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YOUR MONEY

Your Information, Our Business; Hack My House; Smartphone Wars; The Business of Being Ashton Kutcher; Money is Bigger in Texas; A Summer Swoon; Black Borrowers Face Discrimination; "American Dream vs. American Reality"

Aired August 17, 2013 - 09:30   ET

THIS IS A RUSH TRANSCRIPT. THIS COPY MAY NOT BE IN ITS FINAL FORM AND MAY BE UPDATED.


CHRISTINE ROMANS, CNN HOST: Big brother is watching you and so are Chinese hackers, identity thieves and tech companies.

I am Christine Romans, and this is "Your Money."

Technology is marching forward but security is sometimes left behind, in a rush to create gadgets, manufacturers are leaving security holes that hackers can use to attack you and your family.

And then there are the companies that you trust your data too. You don't pay for Facebook or gmail, but those companies are selling something, they're selling you. Their computers scan their data to build a user profile. Advertisers use those profiles to target their ads and the more that they know about you, the more they pay.

Consumer groups were outraged this week after Google filed a legal motion earlier this summer and in it Google's lawyers referenced a 1979 Supreme Court ruling that says, "A person has no legitimate expectation of privacy and information he voluntarily turns over to third parties." Now Google's chairman told me the company is just trying to help you.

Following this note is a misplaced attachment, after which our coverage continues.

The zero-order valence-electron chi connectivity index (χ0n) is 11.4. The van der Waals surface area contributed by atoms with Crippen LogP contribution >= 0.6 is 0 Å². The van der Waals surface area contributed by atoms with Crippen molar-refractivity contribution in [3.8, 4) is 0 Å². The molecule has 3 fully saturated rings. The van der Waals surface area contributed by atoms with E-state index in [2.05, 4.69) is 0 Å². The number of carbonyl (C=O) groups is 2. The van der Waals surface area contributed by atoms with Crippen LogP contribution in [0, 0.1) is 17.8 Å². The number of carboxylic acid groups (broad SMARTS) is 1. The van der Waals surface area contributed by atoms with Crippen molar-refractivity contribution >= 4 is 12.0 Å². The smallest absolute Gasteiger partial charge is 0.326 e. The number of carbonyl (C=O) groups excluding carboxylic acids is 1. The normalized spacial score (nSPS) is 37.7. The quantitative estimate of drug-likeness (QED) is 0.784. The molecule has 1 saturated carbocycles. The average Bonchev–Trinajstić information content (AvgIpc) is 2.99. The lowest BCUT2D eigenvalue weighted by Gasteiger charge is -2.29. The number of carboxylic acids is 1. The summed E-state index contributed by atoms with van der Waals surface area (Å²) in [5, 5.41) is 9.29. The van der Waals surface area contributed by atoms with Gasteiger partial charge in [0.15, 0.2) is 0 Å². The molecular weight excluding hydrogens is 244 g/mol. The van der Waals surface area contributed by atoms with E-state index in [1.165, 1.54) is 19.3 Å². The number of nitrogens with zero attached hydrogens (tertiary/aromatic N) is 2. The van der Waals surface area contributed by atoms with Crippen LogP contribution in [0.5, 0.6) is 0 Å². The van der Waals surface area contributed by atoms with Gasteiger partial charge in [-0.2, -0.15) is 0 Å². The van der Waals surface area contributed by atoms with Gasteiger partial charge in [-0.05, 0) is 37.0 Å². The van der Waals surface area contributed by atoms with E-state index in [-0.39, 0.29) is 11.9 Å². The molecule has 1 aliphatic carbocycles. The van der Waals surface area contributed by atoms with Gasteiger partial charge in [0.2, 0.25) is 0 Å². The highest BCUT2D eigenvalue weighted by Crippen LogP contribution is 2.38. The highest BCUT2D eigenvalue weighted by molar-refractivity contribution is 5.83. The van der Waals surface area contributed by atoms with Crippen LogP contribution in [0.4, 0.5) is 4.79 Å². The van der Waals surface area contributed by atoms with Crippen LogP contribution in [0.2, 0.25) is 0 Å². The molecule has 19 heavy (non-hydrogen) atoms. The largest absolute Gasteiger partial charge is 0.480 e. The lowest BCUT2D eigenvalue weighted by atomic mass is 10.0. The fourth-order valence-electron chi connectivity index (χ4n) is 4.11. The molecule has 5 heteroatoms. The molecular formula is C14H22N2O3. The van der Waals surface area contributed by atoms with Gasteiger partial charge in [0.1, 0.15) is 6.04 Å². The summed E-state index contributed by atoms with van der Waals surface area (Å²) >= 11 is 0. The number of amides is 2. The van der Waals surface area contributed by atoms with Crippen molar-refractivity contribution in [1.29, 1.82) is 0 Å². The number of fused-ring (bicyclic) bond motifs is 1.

(BEGIN VIDEO CLIP)

ERIC SCHMIDT, EXECUTIVE CHAIRMAN, GOOGLE: You get to choose not to give us this information, but if you give it to us, we can do a better job of making better services for you.

(END VIDEO CLIP)

ROMANS: Facebook want your personal information to target content and ads for you?

So why is the U.S. government looking over your shoulder?

(BEGIN VIDEO CLIP)

BARACK OBAMA, PRESIDENT OF THE UNITED STATES: And America is not interested in spying on ordinary people. Our intelligence is focused above all on finding the information that's necessary to protect our people and, in many cases, protect our allies.

(END VIDEO CLIP) ROMANS: I want to bring in Rod Beckstrom. He's the former director of the National Cybersecurity Center.

Rod, is the message here that we shouldn't put anything sensitive in e-mail or online that there is no expectation for privacy in what we do in a very technology-driven world?

ROD BECKSTROM, PRESIDENT, THE ROD BECKSTROM GROUP: Anything you put online is definitely at risk. I will say that. You can make some choices that are better than others to try to protect your privacy, but yes, if you are e-mailing online, you are taking the risk that that content can be disclosed.

ROMANS: So we've all done it. We scroll through pages and pages of terms and conditions to use new software, a new device. And we click accept. That is what happened to Kyle in an episode of "South Park." Listen.

(BEGIN VIDEO CLIP, "SOUTH PARK")